The Magpie-larks (Grallina cyanoleuca) is a conspicuous Australian bird of small to medium size, also known as the Mudlark in Victoria and Western Australia, the Murray Magpie in South Australia, and the Peewee in New South Wales and Queensland. It is currently thought to be related to fantails in the family Dicruridae.
It is a common and very widespread bird both in urban and rural areas, occupying the entire continent except for Tasmania and some of the inland desert in the far northwest of Western Australia, and appears to have adapted well to the presence of humans.
Around 26 to 30 cm long when full-grown, or about the same size as a European Common Blackbird, and boldly pied in black and white, they are a familiar sight around the country: sitting on telephone wires either singly or in pairs, or patrolling any patch of bare ground, especially foreshores or swamps, on their well-developed legs.
Males and females look alike from a distance but are easy to tell apart: the female has a white throat, the male has a black throat, and a black eyestripe.
Juveniles and immatures of either sex have the white throat of the female and the black eyestripe of the male.
Like so many Australian birds, it was named for its apparent similarity to the Northern Hemisphere birds familiar to European settlers: it is neither a magpie nor a lark and is not particularly closely related to either—though its actual relationship to other birds remains uncertain: it was traditionally placed somewhere in-between the mud nest builders and the currawong family (both of which look rather similar), but in the light of modern DNA studies are now rather tentatively grouped with the monarch flycatchers, fantails and drongos in the family Dicruridae.
Ecology and behaviour
A primarily carnivorous species that eats all sorts of small creatures, the Magpie-lark can adapt to an enormous range of different habitats, requiring only some soft, bare ground for foraging, a supply of mud for making a nest, and a tree to make it in. They have benefited greatly from agriculture: both the clearing of dense forest in fertile zones and the provision of artesian water in arid areas—although a disaster for other species—have been a boon for bare-ground and short grass feeders like Magpies and magpie larks.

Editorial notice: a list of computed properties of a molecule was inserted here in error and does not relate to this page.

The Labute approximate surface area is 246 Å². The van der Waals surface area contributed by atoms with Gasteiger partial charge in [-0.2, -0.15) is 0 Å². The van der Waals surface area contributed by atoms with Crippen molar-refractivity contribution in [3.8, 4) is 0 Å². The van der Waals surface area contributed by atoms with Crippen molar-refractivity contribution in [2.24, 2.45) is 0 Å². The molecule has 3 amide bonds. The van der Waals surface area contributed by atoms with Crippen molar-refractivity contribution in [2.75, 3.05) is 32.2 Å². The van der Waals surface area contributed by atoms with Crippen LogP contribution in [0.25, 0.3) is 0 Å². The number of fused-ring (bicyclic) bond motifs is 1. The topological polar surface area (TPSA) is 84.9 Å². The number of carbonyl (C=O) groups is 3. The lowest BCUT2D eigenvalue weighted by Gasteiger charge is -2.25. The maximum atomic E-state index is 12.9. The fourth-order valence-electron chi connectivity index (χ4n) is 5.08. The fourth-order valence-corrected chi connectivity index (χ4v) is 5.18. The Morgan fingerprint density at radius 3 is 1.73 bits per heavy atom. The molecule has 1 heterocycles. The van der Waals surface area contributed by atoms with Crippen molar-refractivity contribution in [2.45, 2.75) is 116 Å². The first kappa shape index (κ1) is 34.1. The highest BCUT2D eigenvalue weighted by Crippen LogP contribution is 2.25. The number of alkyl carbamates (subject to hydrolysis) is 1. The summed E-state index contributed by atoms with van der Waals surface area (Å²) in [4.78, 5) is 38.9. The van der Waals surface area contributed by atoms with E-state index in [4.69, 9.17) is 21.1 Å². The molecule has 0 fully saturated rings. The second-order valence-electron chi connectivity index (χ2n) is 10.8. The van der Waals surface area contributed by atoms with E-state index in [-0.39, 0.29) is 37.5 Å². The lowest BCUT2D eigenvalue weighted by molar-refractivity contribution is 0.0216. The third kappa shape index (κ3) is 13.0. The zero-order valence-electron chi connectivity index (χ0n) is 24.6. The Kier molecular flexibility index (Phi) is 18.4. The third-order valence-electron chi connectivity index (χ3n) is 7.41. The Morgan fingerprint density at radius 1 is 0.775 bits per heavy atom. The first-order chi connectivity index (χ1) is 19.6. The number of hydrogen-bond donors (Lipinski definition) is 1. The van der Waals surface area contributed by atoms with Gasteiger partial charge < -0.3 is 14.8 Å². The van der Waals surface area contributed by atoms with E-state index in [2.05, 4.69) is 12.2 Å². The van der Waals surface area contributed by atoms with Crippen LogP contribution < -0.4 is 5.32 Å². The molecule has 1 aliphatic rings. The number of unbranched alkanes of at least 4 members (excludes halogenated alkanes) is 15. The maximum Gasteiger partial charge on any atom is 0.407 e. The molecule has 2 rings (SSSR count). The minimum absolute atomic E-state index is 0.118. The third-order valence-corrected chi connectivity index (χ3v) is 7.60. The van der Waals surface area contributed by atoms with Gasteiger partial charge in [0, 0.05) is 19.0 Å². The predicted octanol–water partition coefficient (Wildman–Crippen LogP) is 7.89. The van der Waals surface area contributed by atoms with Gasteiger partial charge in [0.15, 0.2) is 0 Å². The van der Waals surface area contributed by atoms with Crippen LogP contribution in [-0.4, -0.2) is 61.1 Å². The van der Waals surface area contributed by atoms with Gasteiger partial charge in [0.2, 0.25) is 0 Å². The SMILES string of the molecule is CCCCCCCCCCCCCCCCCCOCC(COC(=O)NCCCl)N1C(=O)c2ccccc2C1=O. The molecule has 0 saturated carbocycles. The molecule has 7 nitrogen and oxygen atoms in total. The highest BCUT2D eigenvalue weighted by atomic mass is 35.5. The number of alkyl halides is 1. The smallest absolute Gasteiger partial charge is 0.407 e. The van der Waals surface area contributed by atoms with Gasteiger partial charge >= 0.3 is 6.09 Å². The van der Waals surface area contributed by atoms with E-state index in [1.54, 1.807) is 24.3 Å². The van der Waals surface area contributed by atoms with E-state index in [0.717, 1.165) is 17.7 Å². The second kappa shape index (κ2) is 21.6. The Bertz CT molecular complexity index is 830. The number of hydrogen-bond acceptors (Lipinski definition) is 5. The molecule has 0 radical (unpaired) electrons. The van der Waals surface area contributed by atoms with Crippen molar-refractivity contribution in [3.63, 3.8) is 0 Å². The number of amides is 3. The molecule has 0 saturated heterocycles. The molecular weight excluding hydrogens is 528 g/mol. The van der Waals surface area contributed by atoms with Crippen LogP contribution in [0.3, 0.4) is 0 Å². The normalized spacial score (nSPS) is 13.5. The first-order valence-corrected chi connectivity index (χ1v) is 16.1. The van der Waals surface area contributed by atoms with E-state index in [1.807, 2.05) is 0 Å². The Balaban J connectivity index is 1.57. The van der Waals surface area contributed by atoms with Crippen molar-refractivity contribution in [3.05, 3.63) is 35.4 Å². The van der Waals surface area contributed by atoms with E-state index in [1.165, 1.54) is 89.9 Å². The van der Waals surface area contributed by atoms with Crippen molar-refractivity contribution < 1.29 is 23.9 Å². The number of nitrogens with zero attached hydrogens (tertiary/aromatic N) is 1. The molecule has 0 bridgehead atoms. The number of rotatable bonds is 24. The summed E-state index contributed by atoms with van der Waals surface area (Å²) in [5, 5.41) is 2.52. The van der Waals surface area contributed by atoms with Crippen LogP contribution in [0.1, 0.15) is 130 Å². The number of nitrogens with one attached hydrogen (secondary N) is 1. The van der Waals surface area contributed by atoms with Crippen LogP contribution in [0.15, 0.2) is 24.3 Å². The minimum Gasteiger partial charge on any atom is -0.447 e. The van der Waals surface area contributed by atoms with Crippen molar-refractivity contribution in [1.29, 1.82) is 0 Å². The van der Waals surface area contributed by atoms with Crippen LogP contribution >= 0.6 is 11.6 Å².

Birds generally pair for life (though divorce is not unknown) and defend a territory together.
The nest is round, about 150 mm in diameter, usually placed on a flat branch somewhere near water, made of grass and plant material thickly plastered together with mud, and generously lined with grass, feathers, and fur.
Breeding is opportunistic, usually from August to February in the fertile south, anytime after rain in drier areas, and multiple broods are common when conditions allow.
Both parents incubate a clutch of between three and five eggs.
More photos and information about this particular bird family in Australia show the chicks at different stages of development.
Magpie-larks are one of the 200-odd species of bird around the world that are known to sing in duet; each partner producing about one note a second, but a half-second apart, so that humans find it difficult to tell that two birds are singing, not one.
Traditionally, it has been thought that the function of duet singing (not just in Magpie-larks but birds more generally and indeed in mammals, insects, and frogs) was to defend a territory or to maintain the pair-bond.
More recently it has been proposed that it serves to guard against infidelity—that the male sings to attract a mate, and the female joins in to let her rivals know that this particular male is already taken.
Duet singing remains fairly poorly understood as a great deal of the existing research on birdsong has been carried out in the Northern Hemisphere, where a fairly small number of female birds sing.
In the case of the Magpie-lark, the duet singing is now known to be cooperative: pairs sing together to defend their territory. Magpie larks sing more vigorously in response to duet calls from other birds than they do to the call of a single rival, and more vigorously still if the callers are strangers rather than established and familiar birds from a neighboring territory.
A pair of neighbors calling from the ‘wrong’ place, however, (as when calls are recorded and played back by an experimenter) bring forth a powerful reaction: clearly, they know exactly who their neighbors are.